The age, sex, and breed distributions of animals sampled after 2002 are shown in Fig. 3. The animals sampled between 1990 and 1999 were between 7 and 17 years old (mean, 11 years) and consisted of 10 mares, 16 geldings, and 1 stallion. Four of them were ponies, 5 were Icelandic horses, 10 were Swedish warmbloods, and 8 were standardbred trotters.

Figure 3

Age, sex, and breed distributions of animals sampled after 2002.


Each horse was given a sedative, detomidine (Domosedan® Orion Pharma AB, Animal Health, Sollentuna, Sweden) at 10 μg/kg body weight intravenously, and its head was rested on a support to facilitate a dental examination (Fig. 4). A Haussmann oral speculum (Globus Sport AB, Karlskrona, Sweden) was attached and the oral cavity was rinsed with tap water of drinking quality. Samples were then collected by means of a sterile dental excavator (no.2 Straumann, Basel, Switzerland) that was inserted into the anterior infundibulum of caries-affected teeth (Fig. 5). The debris caught with the excavator was transferred to a bottle containing 3.3 ml of VMGA III (Viability Medium, Göteborg, Anaerobically prepared III, Sahlgrenska Academy, Göteborg, Sweden) transport medium (Fig. 6). VMGA III is a special transport medium for human oral bacteria, including streptococci [17]. The anterior infundibulum of the left or right P2 of the upper jaw of control horses was sampled randomly in the same manner. In control horses with a closed infundibulum, the sample was taken from the occlusal surface at the site of the infundibulum. Further, as an internal control, samples were taken from the second permanent premolar (P3) in the lower jaw on the opposite side in all control horses and in 30 of the animals with carious lesions.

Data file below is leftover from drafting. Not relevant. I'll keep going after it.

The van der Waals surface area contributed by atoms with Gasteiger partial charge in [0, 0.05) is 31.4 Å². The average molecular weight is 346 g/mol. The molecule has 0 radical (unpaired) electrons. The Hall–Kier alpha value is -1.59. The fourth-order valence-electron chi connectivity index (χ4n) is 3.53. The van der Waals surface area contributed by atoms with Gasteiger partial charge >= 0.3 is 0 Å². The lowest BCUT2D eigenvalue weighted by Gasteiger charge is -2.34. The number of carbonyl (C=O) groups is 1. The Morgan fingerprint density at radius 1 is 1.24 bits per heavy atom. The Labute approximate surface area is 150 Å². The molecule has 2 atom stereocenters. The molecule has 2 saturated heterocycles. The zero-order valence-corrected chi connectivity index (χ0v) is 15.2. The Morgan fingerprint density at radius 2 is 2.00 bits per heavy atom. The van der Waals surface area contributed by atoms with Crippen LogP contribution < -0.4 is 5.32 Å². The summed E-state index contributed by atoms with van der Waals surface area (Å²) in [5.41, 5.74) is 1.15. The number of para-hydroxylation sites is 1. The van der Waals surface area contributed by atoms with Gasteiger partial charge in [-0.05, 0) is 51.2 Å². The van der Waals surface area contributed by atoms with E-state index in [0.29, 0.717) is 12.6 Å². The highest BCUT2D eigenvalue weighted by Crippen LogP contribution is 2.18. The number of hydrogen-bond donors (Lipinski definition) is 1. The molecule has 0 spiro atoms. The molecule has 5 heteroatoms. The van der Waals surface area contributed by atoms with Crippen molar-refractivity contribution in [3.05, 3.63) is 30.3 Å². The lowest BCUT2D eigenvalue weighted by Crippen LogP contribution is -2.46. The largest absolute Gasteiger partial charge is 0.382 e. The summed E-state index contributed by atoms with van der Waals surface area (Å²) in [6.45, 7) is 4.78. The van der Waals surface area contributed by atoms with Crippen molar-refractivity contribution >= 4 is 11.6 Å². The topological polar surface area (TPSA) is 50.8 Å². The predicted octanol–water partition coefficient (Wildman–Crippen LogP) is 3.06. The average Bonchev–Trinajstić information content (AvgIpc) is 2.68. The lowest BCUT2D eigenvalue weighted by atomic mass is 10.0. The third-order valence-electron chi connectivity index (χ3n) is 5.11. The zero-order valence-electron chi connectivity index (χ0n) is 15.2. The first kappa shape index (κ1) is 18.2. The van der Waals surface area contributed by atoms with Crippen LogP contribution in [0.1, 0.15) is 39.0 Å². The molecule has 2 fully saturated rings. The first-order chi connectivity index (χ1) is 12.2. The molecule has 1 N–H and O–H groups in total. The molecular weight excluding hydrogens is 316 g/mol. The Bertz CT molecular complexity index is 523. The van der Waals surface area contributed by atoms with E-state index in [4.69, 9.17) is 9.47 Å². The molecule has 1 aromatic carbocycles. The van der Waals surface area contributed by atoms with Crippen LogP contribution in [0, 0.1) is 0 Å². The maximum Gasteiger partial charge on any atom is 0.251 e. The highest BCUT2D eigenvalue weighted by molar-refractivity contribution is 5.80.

Figure 4

Sampling procedure. Sedated horse resting its head on a support bar during a dental examination.

Figure 5

Sampling procedure. Dental excavator3 inserted into a carious lesion.

Figure 6

Sampling procedure. VMGA III4 bacterial transport medium.

The samples were sent the same day by mail to the Laboratory for Oral Microbiology, Faculty of Odontology, Sahlgrenska Academy at Göteborg University, Sweden, for analysis. The samples were all processed at the laboratory within 24 hours of the sampling procedure by a standard method for analysing the bacterial composition in dental caries, with special reference to S. mutans and related species, using a selective Mitis Salivarius-Bacitracin (MSB) agar [18]. The samples were made up in a 10-fold dilution series and 0.1 ml from each dilution step was inoculated onto an MSB agar plate and incubated for 3 days at 37°C in an atmosphere with 10% CO2 in N2. The appearance and numbers of colony forming units (CFU) of S. devriesei were determined visually according to standard procedures [19]. In accordance with these standard procedures, the total number of bacteria, CFU per ml VMGAIII, i.e. including all types of bacteria collected, was estimated in each sample and the results were categorised as 0, <100 000, 100 000 – 1 million, > 1 million CFU/ml. The isolates were characterised biochemically, using a commercially available kit (API Rapid ID32 Strep, API System, Biomerieux, Marcy 1Étoile, France) according to the manufacturer's instructions. The bacteria isolated from the carious lesions of the first six horses sampled during 2002 were also characterised taxonomically. The result of this characterisation has been presented elsewhere [16].

Fisher's exact test was used for statistical evaluation.

This project was approved by the Uppsala Animal Ethics Committee, diary no. C 231/4.